Call the Early Start of School as Sumfall

One of the most asked questions I get as a teacher is why does school start so early in August instead of September.

Even though the change took place several years ago, as both a parent and a teacher I still am not used to summer ending with so much of the season remaining.

When Glendale children return to school on August 10 (August 8 next year), only 54 percent of summer days will have transpired leaving 46 percent to come as part of the fall semester.

We should rename summer vacation sprummer or at least rebrand the first semester as the Sumfall term.

Educators who work summer school only get two and a half weeks off before the new year restarts.   That is not enough time to recharge one’s batteries in a field as demanding as education. The same goes for students who attend summer school; they get three weeks off.   So their summer vacation is basically the length of winter break.

The main reason why districts began the August shift is for secondary school students to finish their semester before winter break, the notion that kids having two weeks off diminishes their retention level when upon their return final exams commence shortly thereafter.

Such thinking gets canceled out, however, since for the past few years Glendale students have had the whole week of Thanksgiving off, meaning they still end up returning for only a couple of weeks of class before finals.

Meanwhile, the elementary school students don’t need to start so early since they don’t take final exams making semester breaks meaningless.

Often overlooked is how hot it is in August, and that despite most classrooms having air conditioning, children need to play and exercise outside, something that frequently gets curtailed with heat advisories.

Some states such as Florida have passed laws to push back the start of school to late August. The New York and Chicago districts, number one and three in terms of size in the country, continue opening school the second week in September.

Over the years I have found few people in favor of an early August start date so why aren’t school districts listening?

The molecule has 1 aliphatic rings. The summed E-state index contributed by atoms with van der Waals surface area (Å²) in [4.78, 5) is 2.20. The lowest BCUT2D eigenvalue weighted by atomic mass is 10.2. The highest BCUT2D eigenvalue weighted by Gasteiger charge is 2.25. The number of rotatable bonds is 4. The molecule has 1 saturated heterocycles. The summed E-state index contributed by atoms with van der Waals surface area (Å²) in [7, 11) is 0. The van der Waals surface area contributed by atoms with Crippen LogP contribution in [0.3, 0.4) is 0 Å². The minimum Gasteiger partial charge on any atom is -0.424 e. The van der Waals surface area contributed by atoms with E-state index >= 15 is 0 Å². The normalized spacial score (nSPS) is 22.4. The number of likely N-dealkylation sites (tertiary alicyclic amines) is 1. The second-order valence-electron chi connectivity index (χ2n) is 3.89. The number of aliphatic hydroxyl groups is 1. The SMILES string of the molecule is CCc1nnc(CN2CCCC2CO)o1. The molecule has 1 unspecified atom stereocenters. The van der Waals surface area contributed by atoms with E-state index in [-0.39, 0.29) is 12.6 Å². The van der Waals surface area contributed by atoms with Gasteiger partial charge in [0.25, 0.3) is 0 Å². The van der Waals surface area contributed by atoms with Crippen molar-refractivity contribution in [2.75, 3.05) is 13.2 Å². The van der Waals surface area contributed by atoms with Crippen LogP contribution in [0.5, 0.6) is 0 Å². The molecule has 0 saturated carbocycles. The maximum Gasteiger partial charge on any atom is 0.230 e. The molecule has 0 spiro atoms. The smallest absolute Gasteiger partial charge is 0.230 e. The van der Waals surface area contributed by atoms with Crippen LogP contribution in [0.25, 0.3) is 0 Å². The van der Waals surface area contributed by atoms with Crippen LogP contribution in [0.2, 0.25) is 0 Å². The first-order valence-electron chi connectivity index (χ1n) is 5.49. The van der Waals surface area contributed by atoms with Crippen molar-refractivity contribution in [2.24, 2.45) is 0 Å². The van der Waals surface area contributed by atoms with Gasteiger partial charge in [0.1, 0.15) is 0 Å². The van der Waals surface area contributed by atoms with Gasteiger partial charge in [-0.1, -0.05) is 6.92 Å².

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Update on Harper Lee’s “Go Set a Watchman”

As I commented last time, publishing the early version of Harper Lee’s “To Kill a Mockingbird” was a mistake. Now that I have read the book, I can confirm that it was a monumental mistake.

There are parts of “Watchman” that exhibit a talented writer; however, the story is plotless and I found myself struggling through long-winded passages where essentially nothing happens. And then there’s the less than idyllic portrayal of Atticus—not the righteous father figure he epitomizes in “Mockingbird.”

What bothers me most is that by seeing how Lee originally intended to tell her story about racial issues in the South compared to the altered version two and a half years later in “Mockingbird,” it is clear that Lee’s editor in 1957 Tay Hohoff deserves much credit in reshaping the novel.

It goes to show how even in a field like writing which is viewed as the result of an individual’s work one can’t assume that the author did it alone. What “Watchman” proves is that Lee needed significant assistance.

Sales for “Watchman” have substantially slowed down since its initial release two weeks ago perhaps due to negative reviews and word of mouth.

Let’s hope this doesn’t ignite a trend of publishing early drafts of other great novels. I wouldn’t care to read a version of Charles Dickens’ “A Christmas Carol” where Ebenezer Scrooge wakes up still a miser, and ends with the death of Tiny Tim.